Submission Guidelines: “Although we do not accept submissions for Sad Spell Press you may submit to Witch Craft Magazine so we can get a feel for you and your work, just mention in the submission that you have a chapbook manuscript you’d like us to read. OR email us a description of the chapbook and why it would be a perfect fit for Sad Spell Press.”
Interview with Catch Business, Founding Poetry and Prose Editor/Chapbook Coordinator
How did Sad Spell Press start?
Sad Spell Press was almost an accident. Elle and I had both considered printing chapbooks in the future but when we read a few of the submissions for Issue 1 and realized we didn’t have the space to share the work in the mag but we did still have the ability to share it, we decided to expand our plans ahead of schedule. We chose the name Sad Spell because it was already in use as the title of our blog, so that everything written that wasn’t for an issue of Witch Craft Magazine would fall under the same title. Our Spellbook Series 1 definitely does the name of our new press justice as each author picks off little pieces of your heart in turn.
Tell us a bit about Sad Spell Press. What are your influences, your aesthetic, your mission?
Because there are two of us as founders, our aesthetic is influenced by a wide variety of small presses, editors and authors. Some of my favorite small presses that publish print chapbooks include Guillotine and Factory Hollow Press. Each of these presses are also maintained by a small amount of people so that the hard work of the editorial staff and writers always radiates throughout the chapbooks. When I hold onto such books, it feels like I’m holding hands with those who made it. I want to accomplish the same feeling. That being said, Sad Spell has aligned our mission with Witch Craft’s, in that each Spellbook should leave us feeling affected as though an actual spell were cast over us.
Can you give us a preview of what’s current and/or forthcoming from your catalog, as well as what you’re hoping to publish in the future?
The Spellbook Series 1 is a handmade and limited edition collection of Spellbooks by three authors, Heather Goodrich, Danielle Perry, and Christopher Morgan. Spellbooks The Filaments of Heather, Phases, and Shadow Songs will be available to purchase individually or in a bundle November 30th. Below is a blurb for The Filaments of Heather by Heather Goodrich. More information on all of the spellbooks can be found on our press page.
The Filaments of Heather is at once a dismantling and maintenance of self. Goodrich takes apart the world to more closely examine it and in the process awakens her reader to how the moving parts of an environment are just as arresting as the ugly, bubbling whole. Authority has no place here, where everything has shredded and come alive differently, with more mess. But it is the mess that moves us forward. It is the mess that keeps us engaged and alive. —Emily O’Neill, Pelican (YesYes Books)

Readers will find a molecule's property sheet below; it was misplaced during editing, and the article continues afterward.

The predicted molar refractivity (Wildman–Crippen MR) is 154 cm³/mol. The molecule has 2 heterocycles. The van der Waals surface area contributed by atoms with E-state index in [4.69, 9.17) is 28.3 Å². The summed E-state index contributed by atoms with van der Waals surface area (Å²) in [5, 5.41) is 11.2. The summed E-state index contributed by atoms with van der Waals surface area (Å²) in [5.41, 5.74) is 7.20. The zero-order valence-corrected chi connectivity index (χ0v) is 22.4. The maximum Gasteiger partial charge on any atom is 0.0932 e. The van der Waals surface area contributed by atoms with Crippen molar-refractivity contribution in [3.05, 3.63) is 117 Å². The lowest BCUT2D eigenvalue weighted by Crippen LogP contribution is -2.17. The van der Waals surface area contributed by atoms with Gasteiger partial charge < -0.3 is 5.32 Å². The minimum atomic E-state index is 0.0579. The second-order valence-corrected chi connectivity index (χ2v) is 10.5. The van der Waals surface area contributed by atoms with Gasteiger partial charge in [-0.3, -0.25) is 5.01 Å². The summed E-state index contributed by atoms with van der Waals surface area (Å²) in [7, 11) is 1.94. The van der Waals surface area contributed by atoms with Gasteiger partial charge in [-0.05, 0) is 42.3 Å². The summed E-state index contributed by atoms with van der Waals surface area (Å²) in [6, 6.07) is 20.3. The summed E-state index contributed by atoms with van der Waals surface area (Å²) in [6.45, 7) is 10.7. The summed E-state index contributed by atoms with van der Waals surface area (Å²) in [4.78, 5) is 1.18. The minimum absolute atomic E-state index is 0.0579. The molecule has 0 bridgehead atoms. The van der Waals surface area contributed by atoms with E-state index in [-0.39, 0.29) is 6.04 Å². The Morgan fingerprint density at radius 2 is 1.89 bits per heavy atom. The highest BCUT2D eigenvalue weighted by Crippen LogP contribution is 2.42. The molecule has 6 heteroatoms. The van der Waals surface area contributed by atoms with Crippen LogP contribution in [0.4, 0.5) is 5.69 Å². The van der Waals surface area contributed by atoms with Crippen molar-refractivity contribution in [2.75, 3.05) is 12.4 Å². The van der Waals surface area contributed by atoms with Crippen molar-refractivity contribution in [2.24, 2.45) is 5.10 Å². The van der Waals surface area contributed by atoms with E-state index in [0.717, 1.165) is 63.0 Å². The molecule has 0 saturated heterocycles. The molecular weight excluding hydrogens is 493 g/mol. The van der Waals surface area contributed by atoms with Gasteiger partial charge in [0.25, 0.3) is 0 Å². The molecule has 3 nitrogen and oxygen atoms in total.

The future of Sad Spell Press includes a series focusing on writing and visual art collaborations. We plan to start releasing this series next spring, and by the end of next year, who knows! We could be onto our first full length, fingers crossed!
What about small/independent press publishing is particularly exciting to you right now?
The community. I’m constantly amazed at the kindness and support shared throughout our community. Everyone is always so easy to talk to, honest and helpful. Whether it’s a discussion about the best printer to go through, a poem I just read or something completely unrelated to literature—the people I’ve met because of literature are most of the best I know.
How do you cope? There’s been a lot of conversation lately about charging reading fees, printing costs, rising book costs, who should pay for what, etc. Do you have any opinions on this, and would you be willing to share any insights about the numbers at Sad Spell Press?
What I’ve learned through the process of producing these first spellbooks is to use your surroundings. Like a survivalist. Make a list of what you need and then think outside of the box to achieve it. This should cut down some costs here and there. For example, I called around to 10 different letterpress studios in Denver and finally found one who would let me work for almost 10% of the cost as everywhere else. Another example: no paper-trimmer, no problem! I actually sanded the edges of the pages (for an even fold) at my dad’s shop because my paper-trimmer wasn’t doing the job. There’s always a way to accomplish your goals, you just have to find it!
Regarding reading fees, no way! I’m unable to submit to contests and open reading periods because of submission fees and I wouldn’t want to cause that kind of stress to those who are actually interested and already supporting Witch Craft Magazine by buying our print issues. Sad Spell Press doesn’t accept submissions at this point, but when we do, we won’t charge to read and in fact we strive for the opposite by paying our authors.
All of the costs necessary to accomplish the Spellbook Series 1 came directly out of my pocket. The initial investment and profits of the first series is going to set Sad Spell Press up to print the next round of books, a pattern which will hopefully continue for years to come.
How does Witch Craft Magazine interact with the press?
Because we are not open for submissions to Sad Spell Press, we make a lot of our publishing decisions based off of submissions to the magazine. Often, we’ll receive a piece that is perfect but too long to share in the issue, so we’ll reach out to the author and give them another option, a paying option, their own book option. This is why Sad Spell Press needs Witch Craft Magazine, and hopefully as we grow, the opposite will show to be true as well.